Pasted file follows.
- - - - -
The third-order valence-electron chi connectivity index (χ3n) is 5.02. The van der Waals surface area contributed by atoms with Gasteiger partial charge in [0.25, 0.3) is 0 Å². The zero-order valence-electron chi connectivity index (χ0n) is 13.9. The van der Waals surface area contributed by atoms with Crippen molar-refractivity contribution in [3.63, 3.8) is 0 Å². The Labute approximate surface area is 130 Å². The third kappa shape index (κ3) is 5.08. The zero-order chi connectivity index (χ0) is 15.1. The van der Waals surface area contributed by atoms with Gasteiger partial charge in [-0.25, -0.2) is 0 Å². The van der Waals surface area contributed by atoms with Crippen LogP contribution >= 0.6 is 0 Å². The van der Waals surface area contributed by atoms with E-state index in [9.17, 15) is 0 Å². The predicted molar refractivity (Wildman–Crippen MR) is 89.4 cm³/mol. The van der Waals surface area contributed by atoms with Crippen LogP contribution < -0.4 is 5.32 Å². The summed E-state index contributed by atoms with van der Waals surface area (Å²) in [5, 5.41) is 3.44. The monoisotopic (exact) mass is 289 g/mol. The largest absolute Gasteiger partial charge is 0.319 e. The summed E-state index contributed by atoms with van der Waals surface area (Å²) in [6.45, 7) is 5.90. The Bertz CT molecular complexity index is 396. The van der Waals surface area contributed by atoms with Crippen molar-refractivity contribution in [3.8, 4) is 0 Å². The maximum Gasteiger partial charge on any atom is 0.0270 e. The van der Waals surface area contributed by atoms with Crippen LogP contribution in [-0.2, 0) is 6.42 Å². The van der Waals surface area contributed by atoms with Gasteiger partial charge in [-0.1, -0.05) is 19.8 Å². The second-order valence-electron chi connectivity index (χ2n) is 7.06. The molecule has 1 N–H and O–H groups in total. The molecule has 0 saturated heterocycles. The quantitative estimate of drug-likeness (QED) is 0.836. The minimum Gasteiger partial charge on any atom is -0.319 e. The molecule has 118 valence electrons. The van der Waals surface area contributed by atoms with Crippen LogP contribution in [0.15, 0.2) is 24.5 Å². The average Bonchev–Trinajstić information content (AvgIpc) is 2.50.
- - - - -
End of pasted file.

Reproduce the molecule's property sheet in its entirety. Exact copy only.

The third-order valence-electron chi connectivity index (χ3n) is 5.02. The van der Waals surface area contributed by atoms with Gasteiger partial charge in [0.25, 0.3) is 0 Å². The zero-order valence-electron chi connectivity index (χ0n) is 13.9. The van der Waals surface area contributed by atoms with Crippen molar-refractivity contribution in [3.63, 3.8) is 0 Å². The Labute approximate surface area is 130 Å². The third kappa shape index (κ3) is 5.08. The zero-order chi connectivity index (χ0) is 15.1. The van der Waals surface area contributed by atoms with Gasteiger partial charge in [-0.25, -0.2) is 0 Å². The van der Waals surface area contributed by atoms with Crippen LogP contribution >= 0.6 is 0 Å². The van der Waals surface area contributed by atoms with E-state index in [9.17, 15) is 0 Å². The predicted molar refractivity (Wildman–Crippen MR) is 89.4 cm³/mol. The van der Waals surface area contributed by atoms with Crippen LogP contribution < -0.4 is 5.32 Å². The summed E-state index contributed by atoms with van der Waals surface area (Å²) in [5, 5.41) is 3.44. The monoisotopic (exact) mass is 289 g/mol. The largest absolute Gasteiger partial charge is 0.319 e. The summed E-state index contributed by atoms with van der Waals surface area (Å²) in [6.45, 7) is 5.90. The Bertz CT molecular complexity index is 396. The van der Waals surface area contributed by atoms with Crippen molar-refractivity contribution in [3.8, 4) is 0 Å². The maximum Gasteiger partial charge on any atom is 0.0270 e. The van der Waals surface area contributed by atoms with Crippen LogP contribution in [-0.2, 0) is 6.42 Å². The van der Waals surface area contributed by atoms with Gasteiger partial charge in [-0.1, -0.05) is 19.8 Å². The second-order valence-electron chi connectivity index (χ2n) is 7.06. The molecule has 1 N–H and O–H groups in total. The molecule has 0 saturated heterocycles. The quantitative estimate of drug-likeness (QED) is 0.836. The minimum Gasteiger partial charge on any atom is -0.319 e. The molecule has 118 valence electrons. The van der Waals surface area contributed by atoms with Crippen LogP contribution in [0.15, 0.2) is 24.5 Å². The average Bonchev–Trinajstić information content (AvgIpc) is 2.50.